Launching a website is an arduous task alone; the amount of company bandwidth is only as strong as its numbers. Therefore, it is understandable for smaller companies to find themselves putting off those luxurious tasks such as optimizing their website for tablets and mobile devices. However, did you know that the viewport meta tag can be a very useful asset to non-responsive websites?
The function of the viewport tag is primarily used for responsive sites to define the width and height of the device viewing it.
<meta name="viewport" content="width=device-width, initial-scale=1.0">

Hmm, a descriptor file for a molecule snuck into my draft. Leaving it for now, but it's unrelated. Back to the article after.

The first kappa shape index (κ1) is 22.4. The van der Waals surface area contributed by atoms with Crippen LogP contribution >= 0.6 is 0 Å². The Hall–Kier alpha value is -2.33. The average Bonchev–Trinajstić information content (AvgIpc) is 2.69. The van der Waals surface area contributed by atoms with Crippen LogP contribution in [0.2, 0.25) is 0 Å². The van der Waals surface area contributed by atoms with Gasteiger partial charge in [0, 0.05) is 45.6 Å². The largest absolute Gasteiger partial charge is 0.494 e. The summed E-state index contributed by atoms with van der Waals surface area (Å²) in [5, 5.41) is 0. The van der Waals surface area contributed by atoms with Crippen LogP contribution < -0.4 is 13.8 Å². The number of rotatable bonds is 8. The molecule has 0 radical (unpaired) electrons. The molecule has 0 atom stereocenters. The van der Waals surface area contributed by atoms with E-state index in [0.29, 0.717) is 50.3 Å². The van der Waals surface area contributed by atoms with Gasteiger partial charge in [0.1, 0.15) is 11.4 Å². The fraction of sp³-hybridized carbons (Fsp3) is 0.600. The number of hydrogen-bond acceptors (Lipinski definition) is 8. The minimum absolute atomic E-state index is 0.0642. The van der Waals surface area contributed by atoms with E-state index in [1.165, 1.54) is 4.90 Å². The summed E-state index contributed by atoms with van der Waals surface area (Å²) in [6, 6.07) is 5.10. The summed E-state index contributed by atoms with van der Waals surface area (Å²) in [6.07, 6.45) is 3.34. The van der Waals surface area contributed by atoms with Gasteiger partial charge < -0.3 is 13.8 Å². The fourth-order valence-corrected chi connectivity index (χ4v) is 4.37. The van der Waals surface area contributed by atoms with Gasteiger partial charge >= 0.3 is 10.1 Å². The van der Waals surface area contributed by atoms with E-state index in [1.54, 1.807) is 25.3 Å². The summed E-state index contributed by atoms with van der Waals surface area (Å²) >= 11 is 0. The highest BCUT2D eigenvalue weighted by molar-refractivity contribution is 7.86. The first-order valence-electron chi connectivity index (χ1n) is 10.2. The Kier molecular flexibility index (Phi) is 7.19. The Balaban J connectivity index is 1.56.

The default view-port for the iPhone, for instance, is 980px. If your web design is fits within this, you need not worry about the viewport tag. However, as web design continues to grow, so have the widths of many sites. If your site does exceed 980px, you must specify the exact width. You can easily do this by properly using the viewport tag. Below is an example.
The screen shot on the left illustrates what happens when incorrectly implemented. As you can see, the page has zero margin surrounding it, causing the content to touch either side. On the right, this has been remedied with the viewport tag by specifying the viewport width to 1024px.
<meta name="viewport" content="width=1024">
Just as you may have guessed, this also applies to sites with too narrow a width. If your design calls for a width of 800px, you would want to add the viewport tag as follows:
<meta name="viewport" content="width=800">